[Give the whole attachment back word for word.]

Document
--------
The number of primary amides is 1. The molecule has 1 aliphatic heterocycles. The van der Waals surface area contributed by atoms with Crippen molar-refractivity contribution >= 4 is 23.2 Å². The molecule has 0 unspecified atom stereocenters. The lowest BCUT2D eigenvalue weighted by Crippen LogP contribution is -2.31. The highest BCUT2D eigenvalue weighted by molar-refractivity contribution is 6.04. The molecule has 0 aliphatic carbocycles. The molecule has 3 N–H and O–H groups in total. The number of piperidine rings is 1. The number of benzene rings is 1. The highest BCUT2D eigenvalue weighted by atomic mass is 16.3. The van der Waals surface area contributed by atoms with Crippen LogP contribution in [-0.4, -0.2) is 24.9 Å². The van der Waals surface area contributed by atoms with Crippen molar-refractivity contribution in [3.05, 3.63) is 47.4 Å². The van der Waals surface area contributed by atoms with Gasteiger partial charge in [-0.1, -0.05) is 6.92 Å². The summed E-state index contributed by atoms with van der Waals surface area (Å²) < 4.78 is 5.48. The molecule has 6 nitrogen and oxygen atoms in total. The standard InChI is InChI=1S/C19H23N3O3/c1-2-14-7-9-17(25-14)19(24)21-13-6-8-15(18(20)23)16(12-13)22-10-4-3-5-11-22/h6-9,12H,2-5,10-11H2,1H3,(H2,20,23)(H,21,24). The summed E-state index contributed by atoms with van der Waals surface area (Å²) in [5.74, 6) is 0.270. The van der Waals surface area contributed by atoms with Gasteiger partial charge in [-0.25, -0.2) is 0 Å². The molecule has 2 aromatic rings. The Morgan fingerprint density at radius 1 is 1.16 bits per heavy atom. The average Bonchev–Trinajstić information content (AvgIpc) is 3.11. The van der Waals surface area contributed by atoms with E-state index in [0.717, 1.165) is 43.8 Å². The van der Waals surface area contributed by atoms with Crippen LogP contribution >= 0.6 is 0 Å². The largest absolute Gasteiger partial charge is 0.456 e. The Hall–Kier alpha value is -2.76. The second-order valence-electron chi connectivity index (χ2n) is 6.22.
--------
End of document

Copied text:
The number of primary amides is 1. The molecule has 1 aliphatic heterocycles. The van der Waals surface area contributed by atoms with Crippen molar-refractivity contribution >= 4 is 23.2 Å². The molecule has 0 unspecified atom stereocenters. The lowest BCUT2D eigenvalue weighted by Crippen LogP contribution is -2.31. The highest BCUT2D eigenvalue weighted by molar-refractivity contribution is 6.04. The molecule has 0 aliphatic carbocycles. The molecule has 3 N–H and O–H groups in total. The number of piperidine rings is 1. The number of benzene rings is 1. The highest BCUT2D eigenvalue weighted by atomic mass is 16.3. The van der Waals surface area contributed by atoms with Crippen LogP contribution in [-0.4, -0.2) is 24.9 Å². The van der Waals surface area contributed by atoms with Crippen molar-refractivity contribution in [3.05, 3.63) is 47.4 Å². The van der Waals surface area contributed by atoms with Gasteiger partial charge in [-0.1, -0.05) is 6.92 Å². The summed E-state index contributed by atoms with van der Waals surface area (Å²) < 4.78 is 5.48. The molecule has 6 nitrogen and oxygen atoms in total. The standard InChI is InChI=1S/C19H23N3O3/c1-2-14-7-9-17(25-14)19(24)21-13-6-8-15(18(20)23)16(12-13)22-10-4-3-5-11-22/h6-9,12H,2-5,10-11H2,1H3,(H2,20,23)(H,21,24). The summed E-state index contributed by atoms with van der Waals surface area (Å²) in [5.74, 6) is 0.270. The van der Waals surface area contributed by atoms with Gasteiger partial charge in [-0.25, -0.2) is 0 Å². The molecule has 2 aromatic rings. The Morgan fingerprint density at radius 1 is 1.16 bits per heavy atom. The average Bonchev–Trinajstić information content (AvgIpc) is 3.11. The van der Waals surface area contributed by atoms with E-state index in [0.717, 1.165) is 43.8 Å². The van der Waals surface area contributed by atoms with Crippen LogP contribution >= 0.6 is 0 Å². The largest absolute Gasteiger partial charge is 0.456 e. The Hall–Kier alpha value is -2.76. The second-order valence-electron chi connectivity index (χ2n) is 6.22.